MEDIA reports suggesting the chief of Australia's Climate Commission, Tim Flannery, is a "backer" of the coal seam gas industry have been denied.
Yesterday The Australian reported that Mr Flannery, speaking at the NSW Minerals Council's conference in Wollongong, had supported the coal-seam gas industry.
But the high-profile environmentalist, who was one of the key players in the creation of the Federal Government's carbon price policy, has slammed the report as "wrong".
"The Australian (25 October) portrayed me as a 'backer' of the coal seam gas industry," he said in a statement.
"This is not only wrong, but a serious misrepresentation of my speech to the NSW Minerals Council from which the headline was drawn.
"What I in fact said at the the meeting of environmental workers in the minerals industry is that serious conflicts exist between the coal seam gas industry and landowners, and that the industry faces enormous challenges as a result."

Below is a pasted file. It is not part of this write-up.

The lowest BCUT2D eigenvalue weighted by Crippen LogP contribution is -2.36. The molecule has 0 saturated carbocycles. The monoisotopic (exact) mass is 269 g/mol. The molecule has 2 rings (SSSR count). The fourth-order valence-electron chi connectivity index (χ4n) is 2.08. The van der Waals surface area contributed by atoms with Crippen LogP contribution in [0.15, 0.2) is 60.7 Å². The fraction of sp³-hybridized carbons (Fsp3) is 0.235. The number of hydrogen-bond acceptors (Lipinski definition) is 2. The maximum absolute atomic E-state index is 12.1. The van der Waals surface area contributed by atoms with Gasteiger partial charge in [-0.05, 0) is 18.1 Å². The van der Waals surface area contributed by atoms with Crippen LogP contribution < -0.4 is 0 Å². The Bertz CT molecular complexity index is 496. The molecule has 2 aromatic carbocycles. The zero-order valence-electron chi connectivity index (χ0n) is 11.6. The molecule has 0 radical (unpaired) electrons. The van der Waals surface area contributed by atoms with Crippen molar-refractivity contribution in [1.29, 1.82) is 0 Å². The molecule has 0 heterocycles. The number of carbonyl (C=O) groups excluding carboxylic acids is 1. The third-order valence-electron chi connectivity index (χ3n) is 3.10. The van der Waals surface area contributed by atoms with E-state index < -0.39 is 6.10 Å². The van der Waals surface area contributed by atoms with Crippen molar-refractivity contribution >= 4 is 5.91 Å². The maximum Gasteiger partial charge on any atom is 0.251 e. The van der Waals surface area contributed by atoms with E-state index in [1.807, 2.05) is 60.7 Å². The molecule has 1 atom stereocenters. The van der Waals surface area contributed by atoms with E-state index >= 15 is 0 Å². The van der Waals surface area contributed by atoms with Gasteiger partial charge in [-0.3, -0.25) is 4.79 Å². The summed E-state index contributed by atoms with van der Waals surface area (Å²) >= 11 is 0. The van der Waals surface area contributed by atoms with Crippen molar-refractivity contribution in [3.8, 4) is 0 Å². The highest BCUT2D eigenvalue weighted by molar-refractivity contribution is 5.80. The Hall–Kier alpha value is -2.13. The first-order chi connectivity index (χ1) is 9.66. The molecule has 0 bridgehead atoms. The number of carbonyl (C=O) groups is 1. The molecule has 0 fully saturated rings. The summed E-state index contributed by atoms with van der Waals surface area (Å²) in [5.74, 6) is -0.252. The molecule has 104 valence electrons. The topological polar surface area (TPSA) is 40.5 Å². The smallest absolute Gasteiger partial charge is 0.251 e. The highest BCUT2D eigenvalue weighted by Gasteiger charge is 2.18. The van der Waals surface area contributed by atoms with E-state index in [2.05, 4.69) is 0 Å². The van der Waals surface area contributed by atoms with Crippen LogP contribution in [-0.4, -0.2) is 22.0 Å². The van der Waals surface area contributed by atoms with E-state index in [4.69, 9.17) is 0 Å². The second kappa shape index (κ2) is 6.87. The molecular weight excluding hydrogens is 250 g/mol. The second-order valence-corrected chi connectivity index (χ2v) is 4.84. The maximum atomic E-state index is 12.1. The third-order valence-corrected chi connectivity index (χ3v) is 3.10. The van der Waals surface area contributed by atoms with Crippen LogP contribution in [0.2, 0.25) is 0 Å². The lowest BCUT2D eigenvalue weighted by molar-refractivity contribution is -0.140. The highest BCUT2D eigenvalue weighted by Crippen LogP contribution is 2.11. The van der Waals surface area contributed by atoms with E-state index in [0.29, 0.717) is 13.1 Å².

Mr Flannery told the conference he had seen the passion of landholders against the coal seam gas industry on a recent trip through the eastern States.
"I went around talking to farmers who told me tales of woe about coal-seam methane companies whose representatives were leaving gates open on their properties, leaving trenches open, knocking down fences and basically making it impossible for them to run their businesses," he said.
"They saw the whole industry tarred, and I think that is a dangerous and damaging thing."
Earlier in the conference, NSW Minerals Council chief executive, Nikki Williams, said the mining sector was unfairly treated by the mainstream media.
"We're the darlings of the business pages, yet we're painted as demons in the early general news.
"We help Treasurers keep budgets healthy and give Australia the strength to stave off the threat of recession, yet our industry is a lightning rod for the most adversarial of political debates.
"We're in the midst of one of the longest and strongest mining booms in our nation's history.
"Yet we face multiple policy, regulatory and legislative challenges that might collectively render our sector a less attractive destination for international investment than countries such as Indonesia, Colombia or even Mongolia."